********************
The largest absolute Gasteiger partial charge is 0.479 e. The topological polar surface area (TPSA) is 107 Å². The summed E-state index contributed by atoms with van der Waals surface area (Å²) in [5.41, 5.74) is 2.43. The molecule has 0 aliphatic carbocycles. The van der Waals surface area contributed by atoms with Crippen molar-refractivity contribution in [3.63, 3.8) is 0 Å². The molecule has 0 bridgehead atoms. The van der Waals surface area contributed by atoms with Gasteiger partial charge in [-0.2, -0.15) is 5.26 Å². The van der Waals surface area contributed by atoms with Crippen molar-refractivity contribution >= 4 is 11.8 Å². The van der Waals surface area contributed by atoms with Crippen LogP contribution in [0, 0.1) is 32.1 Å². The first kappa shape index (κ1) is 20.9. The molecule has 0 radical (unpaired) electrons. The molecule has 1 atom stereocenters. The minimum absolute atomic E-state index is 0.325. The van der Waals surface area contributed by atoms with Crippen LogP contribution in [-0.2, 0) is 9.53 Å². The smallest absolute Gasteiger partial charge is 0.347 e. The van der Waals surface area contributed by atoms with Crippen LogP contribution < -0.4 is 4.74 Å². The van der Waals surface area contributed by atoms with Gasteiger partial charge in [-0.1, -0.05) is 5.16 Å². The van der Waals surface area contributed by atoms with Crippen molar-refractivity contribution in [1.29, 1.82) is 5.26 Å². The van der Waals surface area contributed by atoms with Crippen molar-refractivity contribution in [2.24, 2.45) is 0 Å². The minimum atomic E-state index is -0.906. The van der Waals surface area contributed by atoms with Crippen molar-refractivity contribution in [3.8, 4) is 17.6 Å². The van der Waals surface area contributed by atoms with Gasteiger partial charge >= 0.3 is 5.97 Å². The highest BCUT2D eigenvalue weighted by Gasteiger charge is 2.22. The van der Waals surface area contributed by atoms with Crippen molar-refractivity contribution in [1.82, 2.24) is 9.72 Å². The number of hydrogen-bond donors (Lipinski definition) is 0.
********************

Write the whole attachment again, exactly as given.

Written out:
The largest absolute Gasteiger partial charge is 0.479 e. The topological polar surface area (TPSA) is 107 Å². The summed E-state index contributed by atoms with van der Waals surface area (Å²) in [5.41, 5.74) is 2.43. The molecule has 0 aliphatic carbocycles. The van der Waals surface area contributed by atoms with Crippen molar-refractivity contribution in [3.63, 3.8) is 0 Å². The molecule has 0 bridgehead atoms. The van der Waals surface area contributed by atoms with Gasteiger partial charge in [-0.2, -0.15) is 5.26 Å². The van der Waals surface area contributed by atoms with Crippen molar-refractivity contribution >= 4 is 11.8 Å². The van der Waals surface area contributed by atoms with Crippen LogP contribution in [0, 0.1) is 32.1 Å². The first kappa shape index (κ1) is 20.9. The molecule has 0 radical (unpaired) electrons. The molecule has 1 atom stereocenters. The minimum absolute atomic E-state index is 0.325. The van der Waals surface area contributed by atoms with Crippen LogP contribution in [-0.2, 0) is 9.53 Å². The smallest absolute Gasteiger partial charge is 0.347 e. The van der Waals surface area contributed by atoms with Crippen LogP contribution < -0.4 is 4.74 Å². The van der Waals surface area contributed by atoms with Gasteiger partial charge in [-0.1, -0.05) is 5.16 Å². The van der Waals surface area contributed by atoms with Crippen molar-refractivity contribution in [1.29, 1.82) is 5.26 Å². The van der Waals surface area contributed by atoms with Crippen molar-refractivity contribution in [2.24, 2.45) is 0 Å². The minimum atomic E-state index is -0.906. The van der Waals surface area contributed by atoms with Crippen molar-refractivity contribution in [3.8, 4) is 17.6 Å². The van der Waals surface area contributed by atoms with Gasteiger partial charge >= 0.3 is 5.97 Å². The highest BCUT2D eigenvalue weighted by Gasteiger charge is 2.22. The van der Waals surface area contributed by atoms with Crippen molar-refractivity contribution in [1.82, 2.24) is 9.72 Å². The number of hydrogen-bond donors (Lipinski definition) is 0.